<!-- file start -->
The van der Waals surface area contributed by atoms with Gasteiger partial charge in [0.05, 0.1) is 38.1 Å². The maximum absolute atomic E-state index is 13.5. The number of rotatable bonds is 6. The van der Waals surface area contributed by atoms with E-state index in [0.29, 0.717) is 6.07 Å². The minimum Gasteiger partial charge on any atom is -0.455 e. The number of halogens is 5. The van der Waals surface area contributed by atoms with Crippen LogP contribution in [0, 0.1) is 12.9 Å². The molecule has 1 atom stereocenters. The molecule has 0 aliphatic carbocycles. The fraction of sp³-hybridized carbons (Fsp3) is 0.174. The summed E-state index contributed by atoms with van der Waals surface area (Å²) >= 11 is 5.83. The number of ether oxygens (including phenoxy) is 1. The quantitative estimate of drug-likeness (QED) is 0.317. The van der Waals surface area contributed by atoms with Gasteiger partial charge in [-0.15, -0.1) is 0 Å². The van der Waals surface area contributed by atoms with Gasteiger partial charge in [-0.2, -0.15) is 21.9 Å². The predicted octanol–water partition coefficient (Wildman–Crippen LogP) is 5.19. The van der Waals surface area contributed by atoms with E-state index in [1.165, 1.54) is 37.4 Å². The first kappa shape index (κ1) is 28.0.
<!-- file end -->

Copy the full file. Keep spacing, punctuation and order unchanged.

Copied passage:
The van der Waals surface area contributed by atoms with Gasteiger partial charge in [0.05, 0.1) is 38.1 Å². The maximum absolute atomic E-state index is 13.5. The number of rotatable bonds is 6. The van der Waals surface area contributed by atoms with E-state index in [0.29, 0.717) is 6.07 Å². The minimum Gasteiger partial charge on any atom is -0.455 e. The number of halogens is 5. The van der Waals surface area contributed by atoms with Crippen LogP contribution in [0, 0.1) is 12.9 Å². The molecule has 1 atom stereocenters. The molecule has 0 aliphatic carbocycles. The fraction of sp³-hybridized carbons (Fsp3) is 0.174. The summed E-state index contributed by atoms with van der Waals surface area (Å²) >= 11 is 5.83. The number of ether oxygens (including phenoxy) is 1. The quantitative estimate of drug-likeness (QED) is 0.317. The van der Waals surface area contributed by atoms with Gasteiger partial charge in [-0.15, -0.1) is 0 Å². The van der Waals surface area contributed by atoms with Gasteiger partial charge in [-0.2, -0.15) is 21.9 Å². The predicted octanol–water partition coefficient (Wildman–Crippen LogP) is 5.19. The van der Waals surface area contributed by atoms with E-state index in [1.165, 1.54) is 37.4 Å². The first kappa shape index (κ1) is 28.0.